Monday, September 5, 2011

Les Murray

Les Murray is Australia’s best known contemporary poet. He has published dozens of books, and won the T.S. Eliot Award (1996), the Queens Gold Medal For Poetry (1999), and other honours. He consistently dedicates the poems in his books to the glory of God. He has worked as an editor with Poetry Australia and Quadrant and edited The Anthology of Australian Religious Poetry. His most recent collection is Taller When Prone (2010).

Murray is critical of his Calvinist upbringing — particularly how the doctrine of predestination, as it was used, caused many to look down upon poor families, such as his own, as being disfavoured by God. He explained when interviewed for Image, he converted to Catholicism as a teen in 1962, “fascinated by the sacramental bridge between earth and heaven that Catholicism offered”.

Of other Australian Christian poets he has noted James McAuley and Andrew Lansdown as among the best.

The following poem may have been inspired by Thomas Gray’s 1751 poem “Elegy Written in a Country Churchyard” in that the poet wonders about how history may have unfolded differently given different circumstances. The AIF, mentioned below is the Australian Imperial Force — numbered to correspond to the two world wars.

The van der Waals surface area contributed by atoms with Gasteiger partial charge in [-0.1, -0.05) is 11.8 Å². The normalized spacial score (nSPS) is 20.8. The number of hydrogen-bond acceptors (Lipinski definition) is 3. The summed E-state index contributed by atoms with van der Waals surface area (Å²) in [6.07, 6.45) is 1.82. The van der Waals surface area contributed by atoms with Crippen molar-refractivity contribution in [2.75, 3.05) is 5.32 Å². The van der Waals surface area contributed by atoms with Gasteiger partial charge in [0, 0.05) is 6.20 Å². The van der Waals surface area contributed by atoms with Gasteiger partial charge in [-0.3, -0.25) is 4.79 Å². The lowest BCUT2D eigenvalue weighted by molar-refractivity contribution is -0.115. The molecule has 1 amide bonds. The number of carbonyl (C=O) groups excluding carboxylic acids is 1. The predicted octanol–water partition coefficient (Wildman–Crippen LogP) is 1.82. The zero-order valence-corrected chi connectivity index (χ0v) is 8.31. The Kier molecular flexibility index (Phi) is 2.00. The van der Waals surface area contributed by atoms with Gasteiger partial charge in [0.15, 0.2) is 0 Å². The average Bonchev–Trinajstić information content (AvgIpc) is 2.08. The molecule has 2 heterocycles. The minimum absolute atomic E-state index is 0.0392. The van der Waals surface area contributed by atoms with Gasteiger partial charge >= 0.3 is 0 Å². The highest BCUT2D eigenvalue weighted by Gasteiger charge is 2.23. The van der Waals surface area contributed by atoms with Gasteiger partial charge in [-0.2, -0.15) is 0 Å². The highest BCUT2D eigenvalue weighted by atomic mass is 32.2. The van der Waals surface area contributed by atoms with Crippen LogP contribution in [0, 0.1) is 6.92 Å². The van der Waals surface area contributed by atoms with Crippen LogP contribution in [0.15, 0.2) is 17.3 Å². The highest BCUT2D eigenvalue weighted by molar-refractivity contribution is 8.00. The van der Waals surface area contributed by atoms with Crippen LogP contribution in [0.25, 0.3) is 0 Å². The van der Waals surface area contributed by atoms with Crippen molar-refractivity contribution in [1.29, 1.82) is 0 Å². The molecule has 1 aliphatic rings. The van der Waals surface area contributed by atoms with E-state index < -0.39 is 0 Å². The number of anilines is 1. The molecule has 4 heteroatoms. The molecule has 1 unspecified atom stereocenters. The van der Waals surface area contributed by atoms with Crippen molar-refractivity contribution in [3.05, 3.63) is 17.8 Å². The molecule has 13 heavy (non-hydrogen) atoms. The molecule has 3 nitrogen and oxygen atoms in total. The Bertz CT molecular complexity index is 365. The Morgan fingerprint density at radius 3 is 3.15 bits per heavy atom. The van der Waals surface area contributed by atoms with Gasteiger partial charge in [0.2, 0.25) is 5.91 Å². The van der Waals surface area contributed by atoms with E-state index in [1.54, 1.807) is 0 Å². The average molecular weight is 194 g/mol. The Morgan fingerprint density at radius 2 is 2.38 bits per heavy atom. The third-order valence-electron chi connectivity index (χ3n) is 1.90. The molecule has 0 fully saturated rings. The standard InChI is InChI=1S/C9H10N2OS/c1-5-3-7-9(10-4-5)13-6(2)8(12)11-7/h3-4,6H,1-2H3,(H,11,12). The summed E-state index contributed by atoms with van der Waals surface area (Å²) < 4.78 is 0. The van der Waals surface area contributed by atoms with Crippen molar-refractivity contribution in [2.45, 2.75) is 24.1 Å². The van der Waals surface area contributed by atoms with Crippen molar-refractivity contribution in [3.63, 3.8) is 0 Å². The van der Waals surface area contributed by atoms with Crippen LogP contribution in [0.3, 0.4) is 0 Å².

The Chimes of Neverwhere

How many times did the Church prevent war?
Who knows? Those wars did not occur.
How many numbers don’t count before ten?
Treasures of the Devil in Neverwhere.


The neither state of Neverwhere
is hard to place as near or far
since all things that didn’t take place are there
and things that have lost the place they took:

Herr Hitler’s buildings, King James’ cigar
the happiness of Armenia
the Abelard children, the Manchu’s return
are there with the Pictish Grammar Book.

The girl who returned your dazzled look
and the mornings you might have woke to her
are your waterbed in Neverwhere.
There shine the dukes of Australia

and all the great poems that never were
quite written, and every balked invention.
There too are the Third AIF and its war
in which I and boys my age were killed

more pointlessly with each passing year.
There too half the works of sainthood are
enslavements, tortures, rapes despair
deflected by them from the actual

to beat on the human-sacrifice drum
that billions need not die to hear
since Christ's love of them struck it dumb
and his agony keeps it in Neverwhere.

How many times did the Church bring peace?
More times than it happened. Leave it back there:
the children we didn't let out of there need it,
for the Devil's at home in Neverwhere.


Entry written by D.S. Martin. He is the award-winning author of the poetry collections Poiema (Wipf & Stock) and So The Moon Would Not Be Swallowed (Rubicon Press). They are both available at: www.dsmartin.ca